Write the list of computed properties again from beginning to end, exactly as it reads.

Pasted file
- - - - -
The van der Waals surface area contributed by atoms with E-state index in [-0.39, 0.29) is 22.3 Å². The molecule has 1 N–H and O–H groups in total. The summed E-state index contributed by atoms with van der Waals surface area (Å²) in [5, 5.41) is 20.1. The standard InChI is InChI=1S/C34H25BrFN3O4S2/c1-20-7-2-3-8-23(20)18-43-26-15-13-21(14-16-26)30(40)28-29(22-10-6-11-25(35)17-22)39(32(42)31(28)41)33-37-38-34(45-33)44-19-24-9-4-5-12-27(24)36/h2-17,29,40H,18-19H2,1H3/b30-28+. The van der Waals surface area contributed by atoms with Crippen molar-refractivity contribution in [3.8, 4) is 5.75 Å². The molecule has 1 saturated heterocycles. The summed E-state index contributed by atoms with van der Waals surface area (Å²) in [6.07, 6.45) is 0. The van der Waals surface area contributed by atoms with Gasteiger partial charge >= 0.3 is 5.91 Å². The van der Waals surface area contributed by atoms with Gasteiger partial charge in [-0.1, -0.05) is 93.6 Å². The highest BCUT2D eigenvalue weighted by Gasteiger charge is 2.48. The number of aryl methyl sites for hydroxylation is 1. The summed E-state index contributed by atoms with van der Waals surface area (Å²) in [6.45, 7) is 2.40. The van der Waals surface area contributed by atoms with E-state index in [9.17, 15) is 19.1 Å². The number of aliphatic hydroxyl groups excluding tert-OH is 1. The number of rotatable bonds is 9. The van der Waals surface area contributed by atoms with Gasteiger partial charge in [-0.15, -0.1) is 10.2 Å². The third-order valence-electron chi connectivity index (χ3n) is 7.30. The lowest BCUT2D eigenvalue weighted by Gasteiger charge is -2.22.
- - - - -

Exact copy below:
The van der Waals surface area contributed by atoms with E-state index in [-0.39, 0.29) is 22.3 Å². The molecule has 1 N–H and O–H groups in total. The summed E-state index contributed by atoms with van der Waals surface area (Å²) in [5, 5.41) is 20.1. The standard InChI is InChI=1S/C34H25BrFN3O4S2/c1-20-7-2-3-8-23(20)18-43-26-15-13-21(14-16-26)30(40)28-29(22-10-6-11-25(35)17-22)39(32(42)31(28)41)33-37-38-34(45-33)44-19-24-9-4-5-12-27(24)36/h2-17,29,40H,18-19H2,1H3/b30-28+. The van der Waals surface area contributed by atoms with Crippen molar-refractivity contribution in [3.8, 4) is 5.75 Å². The molecule has 1 saturated heterocycles. The summed E-state index contributed by atoms with van der Waals surface area (Å²) in [6.07, 6.45) is 0. The van der Waals surface area contributed by atoms with Gasteiger partial charge >= 0.3 is 5.91 Å². The van der Waals surface area contributed by atoms with Gasteiger partial charge in [-0.1, -0.05) is 93.6 Å². The highest BCUT2D eigenvalue weighted by Gasteiger charge is 2.48. The number of aryl methyl sites for hydroxylation is 1. The summed E-state index contributed by atoms with van der Waals surface area (Å²) in [6.45, 7) is 2.40. The van der Waals surface area contributed by atoms with E-state index in [9.17, 15) is 19.1 Å². The number of aliphatic hydroxyl groups excluding tert-OH is 1. The number of rotatable bonds is 9. The van der Waals surface area contributed by atoms with Gasteiger partial charge in [-0.15, -0.1) is 10.2 Å². The third-order valence-electron chi connectivity index (χ3n) is 7.30. The lowest BCUT2D eigenvalue weighted by Gasteiger charge is -2.22.